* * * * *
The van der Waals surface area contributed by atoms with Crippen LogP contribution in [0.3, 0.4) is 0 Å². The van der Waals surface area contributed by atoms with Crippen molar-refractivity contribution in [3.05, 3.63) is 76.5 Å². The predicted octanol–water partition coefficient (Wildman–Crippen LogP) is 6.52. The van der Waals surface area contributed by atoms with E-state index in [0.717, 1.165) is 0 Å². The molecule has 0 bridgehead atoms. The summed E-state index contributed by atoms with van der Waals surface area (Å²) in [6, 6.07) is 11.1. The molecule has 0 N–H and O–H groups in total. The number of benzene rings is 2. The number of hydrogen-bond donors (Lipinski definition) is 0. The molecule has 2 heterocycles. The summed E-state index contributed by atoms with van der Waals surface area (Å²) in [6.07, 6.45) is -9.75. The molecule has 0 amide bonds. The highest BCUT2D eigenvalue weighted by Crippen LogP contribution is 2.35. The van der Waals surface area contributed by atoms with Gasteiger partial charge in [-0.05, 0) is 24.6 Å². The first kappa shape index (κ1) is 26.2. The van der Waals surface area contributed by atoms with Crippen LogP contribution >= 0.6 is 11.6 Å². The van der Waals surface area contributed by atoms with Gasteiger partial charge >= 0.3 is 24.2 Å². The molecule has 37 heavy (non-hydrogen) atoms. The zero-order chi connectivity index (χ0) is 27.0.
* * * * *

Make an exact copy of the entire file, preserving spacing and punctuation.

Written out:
The van der Waals surface area contributed by atoms with Crippen LogP contribution in [0.3, 0.4) is 0 Å². The van der Waals surface area contributed by atoms with Crippen molar-refractivity contribution in [3.05, 3.63) is 76.5 Å². The predicted octanol–water partition coefficient (Wildman–Crippen LogP) is 6.52. The van der Waals surface area contributed by atoms with E-state index in [0.717, 1.165) is 0 Å². The molecule has 0 bridgehead atoms. The summed E-state index contributed by atoms with van der Waals surface area (Å²) in [6, 6.07) is 11.1. The molecule has 0 N–H and O–H groups in total. The number of benzene rings is 2. The number of hydrogen-bond donors (Lipinski definition) is 0. The molecule has 2 heterocycles. The summed E-state index contributed by atoms with van der Waals surface area (Å²) in [6.07, 6.45) is -9.75. The molecule has 0 amide bonds. The highest BCUT2D eigenvalue weighted by Crippen LogP contribution is 2.35. The van der Waals surface area contributed by atoms with Gasteiger partial charge in [-0.05, 0) is 24.6 Å². The first kappa shape index (κ1) is 26.2. The van der Waals surface area contributed by atoms with Crippen LogP contribution >= 0.6 is 11.6 Å². The van der Waals surface area contributed by atoms with Gasteiger partial charge >= 0.3 is 24.2 Å². The molecule has 37 heavy (non-hydrogen) atoms. The zero-order chi connectivity index (χ0) is 27.0.